To build on existing knowledge of microbes, focusing on the relationship between microorganisms and foodborne illness, as well as the implications that foodborne illness has on human health.
This lesson is the first in a two-part series on microbes. In earlier grades, students explored the health of the human body. They learned about deterrents to good health, such as tobacco, alcohol, and drugs. Research suggests that students of all ages may believe that factors important to health are beyond personal control. In addition, students in upper elementary school may think that all illnesses are caused by germs and are contagious. (Benchmarks for Science Literacy, p. 346.)
Microbes 1: What's Bugging Your? demonstrates that some "bad" microorganisms can get into the body through food ingestion. It explores environments that are supportive of food pathogens, as well as how humans can avoid contamination. This lesson is intended to build on a basic understanding of microbes. For example, students should already understand that not all microorganisms are "bad" and not all get into our body through food.
Microbes 2: Louis Pasteur–a Microbe Discoverer focuses on Pasteur and his discovery of microorganisms.
For a brief overview of microbes, read Meet the Microbes on the Microbe World website.
Students should already have had a basic introduction to microorganisms. Take this opportunity to find out what students already know.
Write the word "microorganisms" on the board. Draw a line between the two "o’s", separating "micro" and "organisms."
Ask these questions:
- What does micro mean?
- What are organisms?
- So, what are microorganisms? How small do you think they are?
Continue by asking these questions:
- What do you think microorganisms need to survive?
- Where do they live?
- Are microorganisms in our food?
- Are the microorganisms in our food harmful or helpful, or both?
Tell students that although not all microorganisms in food cause people to get sick, some do and that will be the focus of the lesson.
Have students access the What's Bugging You? student esheet and work individually or in small groups to complete it.
The first part of the esheet requires students to do a lot of reading, which can be done online or with print copies. It will be important for you to structure this reading to meet the needs of your particular students. For example:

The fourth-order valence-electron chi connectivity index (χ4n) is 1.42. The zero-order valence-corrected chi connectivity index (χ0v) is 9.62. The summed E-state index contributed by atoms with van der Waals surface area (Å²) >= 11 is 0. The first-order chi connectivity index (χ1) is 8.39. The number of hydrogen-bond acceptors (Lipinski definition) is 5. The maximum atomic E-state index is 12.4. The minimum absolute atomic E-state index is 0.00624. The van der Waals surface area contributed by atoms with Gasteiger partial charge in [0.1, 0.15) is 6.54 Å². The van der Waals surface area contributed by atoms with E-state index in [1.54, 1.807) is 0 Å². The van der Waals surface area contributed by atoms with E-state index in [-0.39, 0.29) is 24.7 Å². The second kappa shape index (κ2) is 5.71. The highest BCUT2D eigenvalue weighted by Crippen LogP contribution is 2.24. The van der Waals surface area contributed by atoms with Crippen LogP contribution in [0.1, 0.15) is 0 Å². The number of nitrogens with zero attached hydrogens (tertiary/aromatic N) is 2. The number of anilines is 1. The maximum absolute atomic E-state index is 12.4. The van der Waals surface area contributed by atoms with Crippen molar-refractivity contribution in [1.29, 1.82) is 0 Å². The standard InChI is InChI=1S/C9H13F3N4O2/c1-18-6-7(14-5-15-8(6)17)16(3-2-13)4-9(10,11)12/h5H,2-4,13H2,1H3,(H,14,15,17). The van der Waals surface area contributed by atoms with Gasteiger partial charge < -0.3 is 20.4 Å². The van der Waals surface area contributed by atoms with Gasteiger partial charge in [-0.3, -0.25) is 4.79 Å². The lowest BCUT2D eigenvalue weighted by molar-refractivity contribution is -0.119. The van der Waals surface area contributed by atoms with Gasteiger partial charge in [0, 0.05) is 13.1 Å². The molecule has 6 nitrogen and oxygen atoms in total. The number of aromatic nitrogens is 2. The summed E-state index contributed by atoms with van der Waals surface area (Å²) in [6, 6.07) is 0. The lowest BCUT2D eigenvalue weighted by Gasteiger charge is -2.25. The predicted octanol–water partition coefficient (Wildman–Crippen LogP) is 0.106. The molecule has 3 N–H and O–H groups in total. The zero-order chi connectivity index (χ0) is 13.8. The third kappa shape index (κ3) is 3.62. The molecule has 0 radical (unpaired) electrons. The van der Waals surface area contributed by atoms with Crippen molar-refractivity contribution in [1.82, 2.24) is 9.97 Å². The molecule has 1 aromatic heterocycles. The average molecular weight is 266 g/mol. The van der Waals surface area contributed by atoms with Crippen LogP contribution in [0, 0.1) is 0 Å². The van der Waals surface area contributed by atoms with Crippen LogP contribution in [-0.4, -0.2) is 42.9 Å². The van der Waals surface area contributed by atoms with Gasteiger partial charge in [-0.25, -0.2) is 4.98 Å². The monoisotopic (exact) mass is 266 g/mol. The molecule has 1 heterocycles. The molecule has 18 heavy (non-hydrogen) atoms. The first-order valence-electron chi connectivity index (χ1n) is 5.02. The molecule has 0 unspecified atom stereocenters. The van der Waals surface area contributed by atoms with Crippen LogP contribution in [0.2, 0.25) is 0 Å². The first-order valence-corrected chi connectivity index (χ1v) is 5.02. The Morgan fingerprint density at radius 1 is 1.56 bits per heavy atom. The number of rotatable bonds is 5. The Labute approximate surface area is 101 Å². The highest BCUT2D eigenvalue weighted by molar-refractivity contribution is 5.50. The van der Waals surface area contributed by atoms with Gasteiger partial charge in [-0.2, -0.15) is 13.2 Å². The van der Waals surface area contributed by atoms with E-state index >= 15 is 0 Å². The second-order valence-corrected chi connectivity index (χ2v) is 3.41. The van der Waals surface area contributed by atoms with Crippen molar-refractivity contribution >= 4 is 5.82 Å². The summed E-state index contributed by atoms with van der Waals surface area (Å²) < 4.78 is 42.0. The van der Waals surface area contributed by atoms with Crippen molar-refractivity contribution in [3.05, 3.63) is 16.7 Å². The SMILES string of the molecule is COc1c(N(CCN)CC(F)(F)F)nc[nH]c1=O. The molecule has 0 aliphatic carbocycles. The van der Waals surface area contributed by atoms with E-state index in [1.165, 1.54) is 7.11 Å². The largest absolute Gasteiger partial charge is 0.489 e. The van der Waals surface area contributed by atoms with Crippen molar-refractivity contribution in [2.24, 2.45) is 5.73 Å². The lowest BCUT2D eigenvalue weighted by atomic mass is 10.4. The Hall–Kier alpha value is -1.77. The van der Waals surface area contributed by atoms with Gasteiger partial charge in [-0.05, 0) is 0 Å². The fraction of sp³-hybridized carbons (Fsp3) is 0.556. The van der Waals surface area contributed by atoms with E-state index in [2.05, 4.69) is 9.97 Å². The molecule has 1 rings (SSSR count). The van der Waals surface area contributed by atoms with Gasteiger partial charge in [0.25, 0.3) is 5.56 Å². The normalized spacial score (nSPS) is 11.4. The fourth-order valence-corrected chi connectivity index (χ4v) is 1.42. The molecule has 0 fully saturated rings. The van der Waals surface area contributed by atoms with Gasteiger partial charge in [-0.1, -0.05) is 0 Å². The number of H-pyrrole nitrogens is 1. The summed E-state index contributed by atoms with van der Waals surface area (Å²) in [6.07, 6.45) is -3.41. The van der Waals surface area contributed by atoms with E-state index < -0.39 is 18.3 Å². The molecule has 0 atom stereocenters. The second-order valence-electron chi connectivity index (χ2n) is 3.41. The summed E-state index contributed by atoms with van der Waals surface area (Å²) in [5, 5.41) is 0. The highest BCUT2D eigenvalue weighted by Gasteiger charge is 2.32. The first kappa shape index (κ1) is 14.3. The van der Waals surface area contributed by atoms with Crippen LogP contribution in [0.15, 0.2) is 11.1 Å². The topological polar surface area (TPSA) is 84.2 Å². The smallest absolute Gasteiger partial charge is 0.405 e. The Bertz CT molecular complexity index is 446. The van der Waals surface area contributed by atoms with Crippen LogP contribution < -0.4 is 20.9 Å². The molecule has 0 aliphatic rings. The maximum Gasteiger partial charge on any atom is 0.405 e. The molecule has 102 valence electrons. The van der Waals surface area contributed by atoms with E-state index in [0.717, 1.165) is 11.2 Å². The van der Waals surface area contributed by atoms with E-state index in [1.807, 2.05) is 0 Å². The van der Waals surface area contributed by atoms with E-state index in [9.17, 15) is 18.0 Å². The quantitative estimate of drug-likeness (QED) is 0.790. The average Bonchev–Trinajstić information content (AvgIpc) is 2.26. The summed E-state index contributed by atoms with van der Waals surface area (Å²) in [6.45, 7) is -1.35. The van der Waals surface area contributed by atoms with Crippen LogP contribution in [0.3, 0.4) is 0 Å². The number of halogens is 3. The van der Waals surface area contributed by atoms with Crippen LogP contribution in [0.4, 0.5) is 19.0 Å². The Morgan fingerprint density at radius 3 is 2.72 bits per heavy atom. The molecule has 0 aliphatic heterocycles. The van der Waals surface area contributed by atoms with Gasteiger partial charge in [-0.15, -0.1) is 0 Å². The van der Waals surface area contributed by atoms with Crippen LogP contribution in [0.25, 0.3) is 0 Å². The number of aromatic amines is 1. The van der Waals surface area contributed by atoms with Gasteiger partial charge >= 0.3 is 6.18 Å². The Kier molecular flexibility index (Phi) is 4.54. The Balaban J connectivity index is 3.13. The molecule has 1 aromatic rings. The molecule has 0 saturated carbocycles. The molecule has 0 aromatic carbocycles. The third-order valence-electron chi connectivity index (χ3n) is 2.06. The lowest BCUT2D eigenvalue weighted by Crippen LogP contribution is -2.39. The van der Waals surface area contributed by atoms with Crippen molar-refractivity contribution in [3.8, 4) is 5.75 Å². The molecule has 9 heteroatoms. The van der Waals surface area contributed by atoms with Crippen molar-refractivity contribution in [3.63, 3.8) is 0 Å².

- You could break the reading into chunks and stop to ask questions along the way to check for understanding.
- You could develop a worksheet that requires students to answer specific questions as they are reading and/or take notes, whichever they find most helpful.
- You could assign different groups to read different sections of the reading, eventually bringing the groups together to "teach" each other about what they read.
Listed below are sample answers to the guiding questions included on the esheet (students can write answers to these questions on the What's Bugging You? student sheet):
- What is foodborne illness? (A disease transmitted to humans by food.)
- What sorts of foods are "hotbeds" for foodborne pathogens? Why? (Moist, high-protein and/or low acid foods; these foods can support rapid growth of infectious or disease-causing microorganisms.)
- Who is at highest risk for foodborne illnesses? Why? (Elderly people, infants, unborn fetuses, and people with weakened immune systems may not have strong enough body systems to ward off foodborne illness.)
- How do foods become contaminated?(Chemically, such as by cleaning supplies getting into food; physically, such as by pieces of glass getting into food; and biologically, for example microorganisms growing in food.)